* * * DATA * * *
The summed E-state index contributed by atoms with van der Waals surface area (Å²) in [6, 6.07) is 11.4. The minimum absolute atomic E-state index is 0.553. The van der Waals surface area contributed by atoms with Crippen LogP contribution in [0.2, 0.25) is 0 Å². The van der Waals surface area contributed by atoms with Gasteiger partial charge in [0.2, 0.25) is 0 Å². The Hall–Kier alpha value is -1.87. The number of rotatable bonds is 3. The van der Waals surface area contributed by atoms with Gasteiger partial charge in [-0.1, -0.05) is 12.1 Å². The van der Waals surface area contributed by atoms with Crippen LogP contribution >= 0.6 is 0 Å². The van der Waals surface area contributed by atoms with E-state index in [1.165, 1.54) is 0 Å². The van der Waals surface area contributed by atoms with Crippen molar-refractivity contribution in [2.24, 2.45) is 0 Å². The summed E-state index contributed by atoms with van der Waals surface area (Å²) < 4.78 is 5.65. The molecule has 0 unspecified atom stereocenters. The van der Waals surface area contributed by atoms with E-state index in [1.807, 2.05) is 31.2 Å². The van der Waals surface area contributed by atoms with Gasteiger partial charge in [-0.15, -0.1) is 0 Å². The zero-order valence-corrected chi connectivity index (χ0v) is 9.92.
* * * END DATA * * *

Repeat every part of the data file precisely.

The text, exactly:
The summed E-state index contributed by atoms with van der Waals surface area (Å²) in [6, 6.07) is 11.4. The minimum absolute atomic E-state index is 0.553. The van der Waals surface area contributed by atoms with Crippen LogP contribution in [0.2, 0.25) is 0 Å². The van der Waals surface area contributed by atoms with Gasteiger partial charge in [0.2, 0.25) is 0 Å². The Hall–Kier alpha value is -1.87. The number of rotatable bonds is 3. The van der Waals surface area contributed by atoms with Gasteiger partial charge in [-0.1, -0.05) is 12.1 Å². The van der Waals surface area contributed by atoms with Crippen LogP contribution >= 0.6 is 0 Å². The van der Waals surface area contributed by atoms with E-state index in [1.165, 1.54) is 0 Å². The van der Waals surface area contributed by atoms with Crippen molar-refractivity contribution in [2.24, 2.45) is 0 Å². The summed E-state index contributed by atoms with van der Waals surface area (Å²) < 4.78 is 5.65. The molecule has 0 unspecified atom stereocenters. The van der Waals surface area contributed by atoms with E-state index in [1.807, 2.05) is 31.2 Å². The van der Waals surface area contributed by atoms with Gasteiger partial charge in [-0.15, -0.1) is 0 Å². The zero-order valence-corrected chi connectivity index (χ0v) is 9.92.